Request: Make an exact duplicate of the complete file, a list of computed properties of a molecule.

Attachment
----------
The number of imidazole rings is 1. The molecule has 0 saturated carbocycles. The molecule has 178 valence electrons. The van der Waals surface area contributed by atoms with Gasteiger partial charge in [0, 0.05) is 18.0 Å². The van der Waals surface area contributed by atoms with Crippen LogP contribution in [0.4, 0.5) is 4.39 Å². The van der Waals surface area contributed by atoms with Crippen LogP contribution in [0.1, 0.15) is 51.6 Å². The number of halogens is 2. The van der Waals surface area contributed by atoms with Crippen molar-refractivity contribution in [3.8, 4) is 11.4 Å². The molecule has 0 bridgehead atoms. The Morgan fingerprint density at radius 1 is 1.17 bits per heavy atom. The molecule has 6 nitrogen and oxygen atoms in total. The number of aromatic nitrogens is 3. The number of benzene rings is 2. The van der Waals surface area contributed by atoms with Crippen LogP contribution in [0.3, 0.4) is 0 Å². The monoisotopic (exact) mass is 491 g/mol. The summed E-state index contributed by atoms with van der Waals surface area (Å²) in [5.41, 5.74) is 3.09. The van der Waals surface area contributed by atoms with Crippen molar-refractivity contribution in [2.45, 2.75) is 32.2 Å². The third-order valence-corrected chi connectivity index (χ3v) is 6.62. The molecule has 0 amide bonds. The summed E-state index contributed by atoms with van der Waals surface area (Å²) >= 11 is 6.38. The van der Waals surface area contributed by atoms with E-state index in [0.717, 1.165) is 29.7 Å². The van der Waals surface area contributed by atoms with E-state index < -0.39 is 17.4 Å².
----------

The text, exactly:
The number of imidazole rings is 1. The molecule has 0 saturated carbocycles. The molecule has 178 valence electrons. The van der Waals surface area contributed by atoms with Gasteiger partial charge in [0, 0.05) is 18.0 Å². The van der Waals surface area contributed by atoms with Crippen LogP contribution in [0.4, 0.5) is 4.39 Å². The van der Waals surface area contributed by atoms with Crippen LogP contribution in [0.1, 0.15) is 51.6 Å². The number of halogens is 2. The van der Waals surface area contributed by atoms with Crippen molar-refractivity contribution in [3.8, 4) is 11.4 Å². The molecule has 0 bridgehead atoms. The Morgan fingerprint density at radius 1 is 1.17 bits per heavy atom. The molecule has 6 nitrogen and oxygen atoms in total. The number of aromatic nitrogens is 3. The number of benzene rings is 2. The van der Waals surface area contributed by atoms with Crippen LogP contribution in [0.3, 0.4) is 0 Å². The monoisotopic (exact) mass is 491 g/mol. The summed E-state index contributed by atoms with van der Waals surface area (Å²) in [5.41, 5.74) is 3.09. The van der Waals surface area contributed by atoms with Crippen molar-refractivity contribution in [2.45, 2.75) is 32.2 Å². The third-order valence-corrected chi connectivity index (χ3v) is 6.62. The molecule has 0 amide bonds. The summed E-state index contributed by atoms with van der Waals surface area (Å²) >= 11 is 6.38. The van der Waals surface area contributed by atoms with E-state index in [0.717, 1.165) is 29.7 Å². The van der Waals surface area contributed by atoms with E-state index < -0.39 is 17.4 Å².